Each time Frank Schleck completed a run he’d be engrossed by the data on the laptop. Over with the helmet guys, Bob Jungels spent time discussing new developments and whether it would be possible to build certain items for him. From the looks of both David and Ivan they didn’t seem sure that Bob was fully clued up on how difficult it is to produce a helmet, even if it is for a pro.
I asked Frank about days such as these. Being a pro for the past 13 years he must have attended dozens of tests like this; days spent on tracks and in wind tunnels. So does it still interest him after all these years?
“I believe it’s very interesting, you need to be open to things. You train hard because you want to be the fastest and this is part of it,” Frank said. “I like doing stuff like this, especially when it’s a rainy day.
“With Trek being the owner they have much more interest in days like this. They want as much data as we do. As a company they never seem to stand still; [they’re] always pushing forward. It’s not always easy for a rider to spend time doing days like this, or helping with development. I could be in the whirlpool or on the PlayStation now!
“Seriously though, it can be a little hard, but the results and development we get out of it is worth it.”
Bob Jungels and Riccardo Zoidl look unnaturally perfect on a time trial bike. Their backs are as flat as a dining room table and with about as much body movement as one too, their legs silkily putting the power down. Jordan commented that it’s a pleasure to see them in action and I had to agree.
For Austrian national road race champion Riccardo Zoidl, it’s only the second time he’s ever been on a velodrome. Chatting with him he seems to have a little bit of trepidation about the idea of venturing on to the track but within a lap you wouldn’t guess that he’s nervous; he’s shooting around the velodrome comfortably and looking like someone who’s very at home on the boards.
Off the track, I ask his views on the day’s testing.
“I trust the guys 100%. It’s maybe just small things we are testing today but those small things can make a huge difference,” Riccardo said. “Especially for the uphill TT like the one in Paris-Nice. It’s worth doing tests like this when you can save the amount of time we expect to.”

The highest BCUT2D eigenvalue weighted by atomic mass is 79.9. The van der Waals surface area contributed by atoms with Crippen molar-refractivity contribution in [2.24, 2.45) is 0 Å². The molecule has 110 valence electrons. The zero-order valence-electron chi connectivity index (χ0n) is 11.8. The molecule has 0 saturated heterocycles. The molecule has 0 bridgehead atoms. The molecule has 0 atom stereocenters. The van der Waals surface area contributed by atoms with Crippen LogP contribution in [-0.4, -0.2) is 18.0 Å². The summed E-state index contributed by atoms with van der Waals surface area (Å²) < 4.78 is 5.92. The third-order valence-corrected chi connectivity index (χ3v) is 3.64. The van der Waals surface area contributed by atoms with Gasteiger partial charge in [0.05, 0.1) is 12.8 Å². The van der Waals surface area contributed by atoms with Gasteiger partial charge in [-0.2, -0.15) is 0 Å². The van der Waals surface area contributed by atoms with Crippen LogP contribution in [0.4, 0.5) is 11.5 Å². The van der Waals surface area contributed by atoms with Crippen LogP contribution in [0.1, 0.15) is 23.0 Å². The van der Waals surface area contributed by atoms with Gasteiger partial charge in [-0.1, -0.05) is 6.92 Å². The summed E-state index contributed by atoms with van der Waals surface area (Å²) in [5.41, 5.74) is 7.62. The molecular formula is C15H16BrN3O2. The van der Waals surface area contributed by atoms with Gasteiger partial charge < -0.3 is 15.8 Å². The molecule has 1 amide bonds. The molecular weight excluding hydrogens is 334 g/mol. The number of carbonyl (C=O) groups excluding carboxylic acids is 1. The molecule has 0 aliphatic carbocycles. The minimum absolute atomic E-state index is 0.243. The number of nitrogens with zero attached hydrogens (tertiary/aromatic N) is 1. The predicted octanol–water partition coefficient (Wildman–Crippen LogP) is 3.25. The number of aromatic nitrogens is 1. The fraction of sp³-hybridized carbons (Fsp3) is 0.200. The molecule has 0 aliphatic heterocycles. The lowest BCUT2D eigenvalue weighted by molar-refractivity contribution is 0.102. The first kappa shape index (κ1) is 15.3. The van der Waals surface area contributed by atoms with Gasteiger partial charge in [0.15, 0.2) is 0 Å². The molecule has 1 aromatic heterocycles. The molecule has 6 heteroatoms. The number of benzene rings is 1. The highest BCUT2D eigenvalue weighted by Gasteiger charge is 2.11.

With the day’s successful testing done it’s now up to Jordan and the rest of the technicians at the team to dissect the results and decide what setup the guys will be best-served to use come March 15. Jordan makes one last valuable point.
“The primary benefit is not solely that they will go faster”, he said. “[It’s] that they will go into the race with the confidence that they have the perfect equipment for the course and conditions.”
Things are quickly cleared away, cables wrapped up, sensors safely stored and laptops packed away. For Frank, Riccardo and Bob, they may have clocked up 60 plus laps on the velodrome, but that doesn’t count as training to them. Instead Riccardo takes off on his own, wrapping himself in Bontrager’s new wet weather Hell Shell jacket, dashing out the velodrome doors wanting to get a few hours training on the slippy wet roads around Palma.
Frank and Bob decide to keep dry and soon they’re tucked in behind a derny smoothly swinging off and cranking up the speed on the boards.
As with many things in life there are things that crop up in cycling and scupper even the best-laid plans. At the opening stage of the recent Ruta del Sol a crash resulted in Frank Schleck sustaining a deep muscular injury in his quadricep. At first it seemed as if there was going to be enough time for a full recovery but it wasn’t to be. Frank and the team came to the conclusion that it was best for him to not start Paris-Nice.
On the flip side Bob Jungels is having a storming season so far, with an ITT stage win and the overall at Etoile de Bessèges plus 10th overall at the Ruta del Sol. He could be a man to watch come the final time trial up the Col d’Eze on Sunday.
And as for the bikes and helmets he and Riccardo Zoidl will be using for that stage, Trek has kept that pretty quiet. For what it’s worth, Richie Porte was on a standard road bike with TT bar clip-ons, an aero helmet and a skinsuit when he won the stage in 2013, as too was Bradley Wiggins when he won the year before. We’ll have to wait and see what Trek and the riders decide on for this Sunday’s race.